Friday, December 19, 2014

Portrait Show - 2014


Leonid Ossening

This is my favorite P&C portrait - in a long time - as I feel the presence of a very strong, though not especially pleasant, personality.  Like the early  portraits by Kokoshka,  the hands are very expressive -- but in the realistic tradition of the club, Leonid has  given them the full five fingers each.

Oskar Kokoshka, Rudolf Blumner, 1910

I  don't want to sit down for coffee with this man - except as a viewer of the painting.

As the images to the right attest, he is an architect.

 Andrew Conklin

It looks like this poor girl is as addicted to her computer (or game console?) as the cat is to absinth.

What a strange and beautiful world, evidently in a high-rise with light pouring in from high, unobstructed windows.

Love the chandelier - and the window's reflection on the picture frame


 Roger Akers

A self portrait from another century  - back before Roger's hair turned white.

More often seen doing sculpture now, Roger used to spend a lot of time in the painting studio


 George Clark

As inscribed at the lower left, this was done at the Figurative Art League, Evanston.

Like myself, George might be found anywhere a model is posing. I first met him in a storefront studio in Lincoln Park, about 35 years ago. But the Palette and Chisel now has more than enough model workshops for my needs.

A Botticelli face.

 Helen Oh

This girl probably lives in the same high rise that Andrew Conklin depicted above.


Linda White
(portrait of Zhiwei Tu)

A good portrait of the only P&C member who currently has a museum dedicated to his work.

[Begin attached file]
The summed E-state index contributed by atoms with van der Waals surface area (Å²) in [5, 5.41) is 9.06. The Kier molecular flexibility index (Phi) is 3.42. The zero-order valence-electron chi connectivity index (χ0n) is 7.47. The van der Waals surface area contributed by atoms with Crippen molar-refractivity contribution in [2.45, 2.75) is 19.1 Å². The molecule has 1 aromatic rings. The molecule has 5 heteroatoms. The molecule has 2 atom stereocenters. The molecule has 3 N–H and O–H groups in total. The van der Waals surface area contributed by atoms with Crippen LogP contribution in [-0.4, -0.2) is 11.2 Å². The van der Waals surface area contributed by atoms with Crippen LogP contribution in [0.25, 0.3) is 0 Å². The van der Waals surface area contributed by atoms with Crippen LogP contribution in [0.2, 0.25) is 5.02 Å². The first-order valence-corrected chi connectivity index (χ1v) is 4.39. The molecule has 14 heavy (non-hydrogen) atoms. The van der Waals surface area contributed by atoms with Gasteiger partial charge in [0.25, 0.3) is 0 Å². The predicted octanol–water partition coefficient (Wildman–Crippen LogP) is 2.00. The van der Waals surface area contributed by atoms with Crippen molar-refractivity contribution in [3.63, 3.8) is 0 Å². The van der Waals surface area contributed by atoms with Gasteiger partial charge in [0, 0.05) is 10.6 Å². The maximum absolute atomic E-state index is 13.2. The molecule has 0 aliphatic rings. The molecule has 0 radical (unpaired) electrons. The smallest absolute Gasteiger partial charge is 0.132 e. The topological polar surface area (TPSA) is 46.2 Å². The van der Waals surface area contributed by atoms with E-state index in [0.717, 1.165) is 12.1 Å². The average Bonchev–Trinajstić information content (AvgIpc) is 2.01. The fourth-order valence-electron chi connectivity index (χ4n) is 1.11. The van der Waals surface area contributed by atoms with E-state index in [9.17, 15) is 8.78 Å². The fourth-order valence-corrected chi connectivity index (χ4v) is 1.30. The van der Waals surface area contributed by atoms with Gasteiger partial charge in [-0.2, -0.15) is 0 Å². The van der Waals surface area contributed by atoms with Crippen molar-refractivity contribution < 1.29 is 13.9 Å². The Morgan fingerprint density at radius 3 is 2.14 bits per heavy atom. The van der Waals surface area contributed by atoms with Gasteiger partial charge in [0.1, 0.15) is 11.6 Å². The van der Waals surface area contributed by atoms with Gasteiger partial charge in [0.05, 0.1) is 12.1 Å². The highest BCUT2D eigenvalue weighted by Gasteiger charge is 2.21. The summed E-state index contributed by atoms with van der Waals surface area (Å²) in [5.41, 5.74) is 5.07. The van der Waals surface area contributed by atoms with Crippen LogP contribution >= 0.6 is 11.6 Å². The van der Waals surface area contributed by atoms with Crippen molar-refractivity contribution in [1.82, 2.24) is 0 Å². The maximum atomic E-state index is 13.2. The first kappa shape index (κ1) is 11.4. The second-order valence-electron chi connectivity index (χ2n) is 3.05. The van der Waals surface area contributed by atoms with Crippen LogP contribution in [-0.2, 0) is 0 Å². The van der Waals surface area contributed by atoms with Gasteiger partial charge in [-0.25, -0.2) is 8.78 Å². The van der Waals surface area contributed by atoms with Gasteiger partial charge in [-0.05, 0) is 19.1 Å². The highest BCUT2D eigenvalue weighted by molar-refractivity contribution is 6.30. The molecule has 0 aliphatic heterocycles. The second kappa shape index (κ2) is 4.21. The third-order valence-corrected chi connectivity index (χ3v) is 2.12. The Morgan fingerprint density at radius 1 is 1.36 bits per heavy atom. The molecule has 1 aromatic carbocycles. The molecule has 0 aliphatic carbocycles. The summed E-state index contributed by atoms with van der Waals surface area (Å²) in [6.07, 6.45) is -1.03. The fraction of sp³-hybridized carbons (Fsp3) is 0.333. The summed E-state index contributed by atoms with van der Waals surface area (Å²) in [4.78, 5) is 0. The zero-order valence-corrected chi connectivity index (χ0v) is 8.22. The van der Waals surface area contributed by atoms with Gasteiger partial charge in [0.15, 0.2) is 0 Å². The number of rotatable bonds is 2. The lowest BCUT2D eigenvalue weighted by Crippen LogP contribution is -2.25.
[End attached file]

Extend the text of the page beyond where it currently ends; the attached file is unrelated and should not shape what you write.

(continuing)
Misha Livshultz

Abby, the subject of this fine portrait, is not Russian, but Misha has  made her feel like she grew up in Minsk.

Frank Chung

On the other hand,  this portrait of  Misha  seems to place him in the autonomous tribal areas of Pakistan.

Nancie King Mertz

Reminds me of a newspaper illustration - the frequent occupation of many early club members.

Richard Bloomfield

Another good illustration - though this one seems better fit for a magazine.

Stuart Fullerton

This one caught my eye when Stuart was working on it in the Wednesday night painting workshop, a week before this exhibit.

It really carries the force of the model's personality

Stuart Fullerton

This woman -- and this style -- seems to belong to another century -- maybe even the 18th.
She could be a character in "Pride and Prejudice"

Robert Tati

Robert has captured Lenin as the quiet, sensitive, dedicated English gentleman that he is.

Val Yachik

Such a  haunting,  spectral visage is rather unusual for our galleries

Michael Van Zeyl

This is the first time that I've liked Michael's taste for  the flamboyant.  This quiet, flat and thinly painted beautiful girl is wonderfully complemented by the rambunctious flowers.

George Zaremba

I doubt that this girl is a peasant -- or that George is a Communist -- but he could have been a successful revolutionary artist in some kind of people's republic.

George Zaremba

.... while this view of a face from below reminds me of  this famous painting at the Art Institute:


Unlike the now dominant academic art,  P&C artists do not query, they express. 
Unlike Chicago Imagists, they do not express a freakish world that's gone horribly wrong.
But other than that --- they really don't have much in common with each other.

Wednesday, December 03, 2014

Harlan J. Berk Collection - Online

Carl Hoeckner
Harlan J. Berk is a coin dealer who's been collecting Modernist Chicago painting from the first half of the 20th Century.  Now,  a local art dealer has put his collection online  presumably to sell it off.
This post assembles pieces done by members of the Palette and Chisel

Gordon St. Clair, "Xanadu", 1915

Carl Hoeckner "Anno Christi 1918"

Carl Hoeckner, "Homecoming", 1918

Louis Oscar Griffith, "Chicago", 1911

Louis Weiner, 1946

Ramon Shiva, "Yellow Vaae", 1926

Rudolph Weisenborn, "Dancer", 1918

Rudolph Weisenborn, "Fritzi", 1950